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LGBTQ+ Parents Consider Leaving Florida Due to 'Don't Say Gay' Law: Study

LGBTQ+ Parents Consider Leaving Florida Due to 'Don't Say Gay' Law: Study

Gay dads with their children on their shoulders

The Williams Institute found that more than half the parents surveyed were thinking of leaving the state.

LGBTQ+ parents in Florida are deeply concerned about the impact of the state’s Parental Rights in Education act — often referred to as the "don't say gay" law — with many considering a move out of the state, according to a new study.

The Williams Institute at the University of California, Los Angeles, School of Law examined data from 113 LGBTQ+ Florida parents about their reactions to the law passed by lawmakers and signed by the state's Republican Gov. Ron DeSantis last year. It went into effect on July 1.

The law bans instruction on sexual orientation and gender identity in grades K-3 in public schools and stipulates that such instruction must be “age-appropriate” in higher grades. “Many are concerned that the bill will not only result in restricted or nonexistent education about the existence of diverse sexual and gender identities, but it will result in a chilly or hostile school climate for LGBTQ educators, students, and families because it suggests that something is wrong with LGBTQ identities,” the Williams Institute notes.

“Legislation can have a negative impact on LGBTQ+ parent families by cultivating a climate of fear and insecurity,” study author Abbie E. Goldberg, professor of psychology at Clark University, said in a Williams Institute press release. “For LGBTQ+ parents without the means to move or send their children to private schools, the stress that this legislation creates will be significant.”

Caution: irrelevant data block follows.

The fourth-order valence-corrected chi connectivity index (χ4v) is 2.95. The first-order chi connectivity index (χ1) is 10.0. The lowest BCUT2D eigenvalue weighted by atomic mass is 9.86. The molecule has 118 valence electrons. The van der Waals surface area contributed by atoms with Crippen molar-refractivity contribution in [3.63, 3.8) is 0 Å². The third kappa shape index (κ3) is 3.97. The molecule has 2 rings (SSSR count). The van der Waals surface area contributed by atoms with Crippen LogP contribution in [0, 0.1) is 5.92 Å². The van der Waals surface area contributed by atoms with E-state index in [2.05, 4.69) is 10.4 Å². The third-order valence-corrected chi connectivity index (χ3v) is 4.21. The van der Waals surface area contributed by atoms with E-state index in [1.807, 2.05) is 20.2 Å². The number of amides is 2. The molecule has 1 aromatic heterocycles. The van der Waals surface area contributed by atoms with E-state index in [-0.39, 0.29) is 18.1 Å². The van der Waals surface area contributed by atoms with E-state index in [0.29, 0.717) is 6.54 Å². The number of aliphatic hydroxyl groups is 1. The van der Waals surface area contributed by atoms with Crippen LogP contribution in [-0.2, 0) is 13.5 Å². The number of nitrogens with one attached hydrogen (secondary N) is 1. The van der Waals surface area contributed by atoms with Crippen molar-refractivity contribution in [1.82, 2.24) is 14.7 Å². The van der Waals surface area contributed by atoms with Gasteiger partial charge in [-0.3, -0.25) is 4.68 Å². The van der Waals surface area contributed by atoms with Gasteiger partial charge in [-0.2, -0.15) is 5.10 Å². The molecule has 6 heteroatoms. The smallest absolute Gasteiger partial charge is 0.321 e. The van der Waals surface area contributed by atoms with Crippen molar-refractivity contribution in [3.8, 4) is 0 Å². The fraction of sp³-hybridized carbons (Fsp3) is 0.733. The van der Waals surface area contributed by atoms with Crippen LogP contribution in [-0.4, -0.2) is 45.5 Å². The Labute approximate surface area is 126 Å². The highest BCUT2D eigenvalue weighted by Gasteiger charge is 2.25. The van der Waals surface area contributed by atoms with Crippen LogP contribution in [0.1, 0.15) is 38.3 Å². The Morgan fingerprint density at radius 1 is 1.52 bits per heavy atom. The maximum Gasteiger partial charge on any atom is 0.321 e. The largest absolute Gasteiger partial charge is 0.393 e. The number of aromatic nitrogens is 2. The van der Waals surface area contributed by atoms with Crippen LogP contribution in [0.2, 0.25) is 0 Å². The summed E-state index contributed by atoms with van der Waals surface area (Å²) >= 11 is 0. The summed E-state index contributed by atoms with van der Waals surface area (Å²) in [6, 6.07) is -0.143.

Researchers found that 88 percent of parents surveyed said they were very or somewhat worried about the law’s effect. Their concerns about the effect on their children included “restricting them from speaking freely about their families, negatively impacting their sense of legitimacy, and encouraging a hostile school climate that would negatively impact their children,” the report says. Those with LGBTQ+ children were particularly worried.

Several parents said their children had already had negative experiences, such as “harassment and bullying at school because they had LGBTQ+ parents, not being able to talk about their parents or their own LGBTQ+ identities at school or outside of school, and fears about continuing to live in Florida,” according to the study.

Fifty-six percent of the parents surveyed said they were thinking of moving out of Florida, and 16.5 percent had taken steps toward this. “Indeed, participants said that they were saving money, looking for jobs, and exploring the housing markets outside of Florida,” the report says. “Many felt conflicted, however, noting that they loved their families, friends, and communities; others said that moving was currently impossible for them, as they were caring for older family members or other dependents or had jobs that they could not find elsewhere.”

Others were taking different actions to protect their families, such as moving their children to a school not covered by the “don’t say gay” law — for instance, a private school. Some parents with school-age children talked with their kids about the law’s impact.

Parents and families are using a variety of coping strategies. Some have become involved in activism, while others are taking an opposite tack and avoiding the news.

“Our county has become a focus of political intervention in the state and so they witness these debates playing out in the paper, online, and in our comments in the house,” one activist respondent said. “They witness us speaking up, writing letters to the editor, and appearing at school board meetings.”

The survey was available to complete online from June 13 through September 9, and participants were recruited through Equality Florida, LGBTQ+ employee groups, personal and professional contacts, and other sources.

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